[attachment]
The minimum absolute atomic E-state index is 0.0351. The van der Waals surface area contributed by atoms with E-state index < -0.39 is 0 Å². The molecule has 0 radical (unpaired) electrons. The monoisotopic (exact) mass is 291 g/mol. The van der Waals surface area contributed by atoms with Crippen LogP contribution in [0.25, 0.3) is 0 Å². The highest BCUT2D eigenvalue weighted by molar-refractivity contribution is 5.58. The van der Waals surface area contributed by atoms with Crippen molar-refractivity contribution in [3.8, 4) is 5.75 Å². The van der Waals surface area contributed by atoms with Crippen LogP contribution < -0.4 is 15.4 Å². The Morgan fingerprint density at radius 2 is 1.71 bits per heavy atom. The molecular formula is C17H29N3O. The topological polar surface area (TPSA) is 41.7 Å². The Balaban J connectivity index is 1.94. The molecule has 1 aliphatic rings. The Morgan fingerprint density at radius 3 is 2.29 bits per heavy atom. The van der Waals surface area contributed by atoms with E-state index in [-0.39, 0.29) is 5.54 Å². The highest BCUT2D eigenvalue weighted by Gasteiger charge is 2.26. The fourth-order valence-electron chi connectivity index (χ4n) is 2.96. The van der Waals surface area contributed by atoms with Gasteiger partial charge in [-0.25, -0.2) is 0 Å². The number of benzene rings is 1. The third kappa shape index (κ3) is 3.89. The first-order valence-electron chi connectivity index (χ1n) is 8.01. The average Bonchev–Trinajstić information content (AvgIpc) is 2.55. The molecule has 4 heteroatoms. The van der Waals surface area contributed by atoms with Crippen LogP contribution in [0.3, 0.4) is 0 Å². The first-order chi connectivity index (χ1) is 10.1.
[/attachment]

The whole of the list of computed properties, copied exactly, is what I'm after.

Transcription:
The minimum absolute atomic E-state index is 0.0351. The van der Waals surface area contributed by atoms with E-state index < -0.39 is 0 Å². The molecule has 0 radical (unpaired) electrons. The monoisotopic (exact) mass is 291 g/mol. The van der Waals surface area contributed by atoms with Crippen LogP contribution in [0.25, 0.3) is 0 Å². The highest BCUT2D eigenvalue weighted by molar-refractivity contribution is 5.58. The van der Waals surface area contributed by atoms with Crippen molar-refractivity contribution in [3.8, 4) is 5.75 Å². The van der Waals surface area contributed by atoms with Crippen LogP contribution < -0.4 is 15.4 Å². The Morgan fingerprint density at radius 2 is 1.71 bits per heavy atom. The molecular formula is C17H29N3O. The topological polar surface area (TPSA) is 41.7 Å². The Balaban J connectivity index is 1.94. The molecule has 1 aliphatic rings. The Morgan fingerprint density at radius 3 is 2.29 bits per heavy atom. The van der Waals surface area contributed by atoms with E-state index in [-0.39, 0.29) is 5.54 Å². The highest BCUT2D eigenvalue weighted by Gasteiger charge is 2.26. The fourth-order valence-electron chi connectivity index (χ4n) is 2.96. The van der Waals surface area contributed by atoms with Gasteiger partial charge in [-0.25, -0.2) is 0 Å². The number of benzene rings is 1. The third kappa shape index (κ3) is 3.89. The first-order valence-electron chi connectivity index (χ1n) is 8.01. The average Bonchev–Trinajstić information content (AvgIpc) is 2.55. The molecule has 4 heteroatoms. The van der Waals surface area contributed by atoms with Crippen LogP contribution in [0.3, 0.4) is 0 Å². The first-order chi connectivity index (χ1) is 10.1.